011513 _ TRAN green street
A cyclist rides along the new green bike lane on Ocean Park Boulevard on Monday. (Photo by Daniel Archuleta)

OCEAN PARK BLVD — A project to revolutionize the design and functionality of Ocean Park Boulevard is nearing completion, much to the delight of residents of the nearby neighborhood.

It only took 20 years.

City Hall invested $4 million into Ocean Park Boulevard to make it a friendlier space for bicycles and pedestrians as well as cars while also helping to treat water flowing off the street.

According to a fact sheet for the project, that will bring over 100 new trees, landscaping, three marked crosswalks with overhead flashing lights for increased visibility and 75 light poles.

The project also includes street furniture, trash and recycling cans and a storm drain in Los Amigos Park.

The most striking improvement, however, is a bright green bike lane meant to bring increased visibility for bicyclists along the stretch of Ocean Park Boulevard between Neilson Way and Lincoln Boulevard.

“Once we get the lane markings in there, it’s going to be a pearl in the city,” said Cynthia Rose, of bicycle group Santa Monica Spoke.

The green paint is an experimental street treatment in California. Santa Monica is one of a limited number of cities including Los Angeles to test it out.

“It absolutely improves visibility,” said Francie Stefan, the community and strategic planning manager with City Hall. “It improves clarity for cyclists on the road of where they should be and an awareness of road users.”

Los Angeles got its green bicycle lanes several years ago, and it’s had a huge impact on bicycle ridership, said Eric Bruins, planning and policy director with the Los Angeles Bicycle Coalition.

“It’s wide and visible, and the bike counts that we did showed that between 2009 and 2011 ridership more than doubled and within that doubling, female ridership quadrupled,” Bruins said. “It shows that it just works.”

The green paint in L.A. is looking a little ragged these days, something that Santa Monica officials believe they have solved with the six coats of paint applied to the stretch of Ocean Park Boulevard.

“We’re pretty confident that it will be a low maintenance, long-lasting treatment,” said Peter James, a senior strategic planner at City Hall.

The project was first conceived nearly 20 years ago, but fell by the wayside until the Ocean Park Association revived it under the auspices of former City Manager Lamont Ewell and former Planning Director Eileen Fogarty.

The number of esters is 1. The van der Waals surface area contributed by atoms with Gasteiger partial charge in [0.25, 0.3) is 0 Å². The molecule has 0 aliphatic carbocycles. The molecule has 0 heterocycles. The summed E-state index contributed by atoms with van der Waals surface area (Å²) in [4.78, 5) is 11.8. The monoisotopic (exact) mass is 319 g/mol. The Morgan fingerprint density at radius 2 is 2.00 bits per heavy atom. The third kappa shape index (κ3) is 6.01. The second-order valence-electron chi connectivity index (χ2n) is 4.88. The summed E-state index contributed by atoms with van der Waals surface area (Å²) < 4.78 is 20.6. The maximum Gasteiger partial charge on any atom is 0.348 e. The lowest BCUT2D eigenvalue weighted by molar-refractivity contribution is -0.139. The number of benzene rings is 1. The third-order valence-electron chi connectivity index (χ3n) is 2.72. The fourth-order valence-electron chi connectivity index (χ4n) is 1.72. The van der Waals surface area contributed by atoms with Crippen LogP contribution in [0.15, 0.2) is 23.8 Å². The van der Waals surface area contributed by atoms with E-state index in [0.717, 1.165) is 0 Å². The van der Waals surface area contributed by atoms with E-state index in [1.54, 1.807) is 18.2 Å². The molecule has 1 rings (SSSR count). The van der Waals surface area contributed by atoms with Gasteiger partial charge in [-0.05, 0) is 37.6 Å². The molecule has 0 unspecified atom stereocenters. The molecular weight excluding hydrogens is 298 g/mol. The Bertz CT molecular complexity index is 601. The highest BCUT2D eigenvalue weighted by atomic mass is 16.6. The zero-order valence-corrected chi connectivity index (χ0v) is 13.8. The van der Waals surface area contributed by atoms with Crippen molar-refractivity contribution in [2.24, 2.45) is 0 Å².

Bob Taylor, of the Ocean Park Association, has been with it from the beginning.

The street had been widened in the 1960s as a result of the general plan that anticipated high rise development all along the beach, Taylor said.

“What they didn’t do was any form of landscaping or any aesthetic or environmental amenities,” he said.

Taylor and others in the neighborhood submitted plans for the street to the Planning Department in the 1990s, but didn’t see much action until roughly six years ago. Officials broke ground on the project at the end of 2011.

“It was the right time,” James said. “It reemerged at a point in the city dialogue where we were beginning to recognize that the streets were places for gathering and to unify the neighborhood rather than divide it.”

Now that the Ocean Park Boulevard project is nearly complete, Rose hopes that City Hall will take the momentum and push forward with a series of other projects, including additional green streets.

Planners are working now to identify new streets for extra treatments.

“Streets as public spaces are things that we need to focus on,” Rose said. “There’s a huge amount of land allocated to roadways, and it’s something that really belongs to everyone.”

She just hopes that the green bike lane can be extended an additional block to connect with Barnard Way near the new Santa Monica beach bicycle training campus.

Still, Rose is happy to see the changes, calling the bike path Santa Monica’s “yellow brick road.”

That’s the kind of reaction planners are hoping for.

“I think that the true measure comes from the response coming from the community and the pride they’ve taken in seeing their project completed,” James said. “It’s really quite rewarding and it’s been a really positive experience through that partnership for both sides as an example of how we can do things together.”



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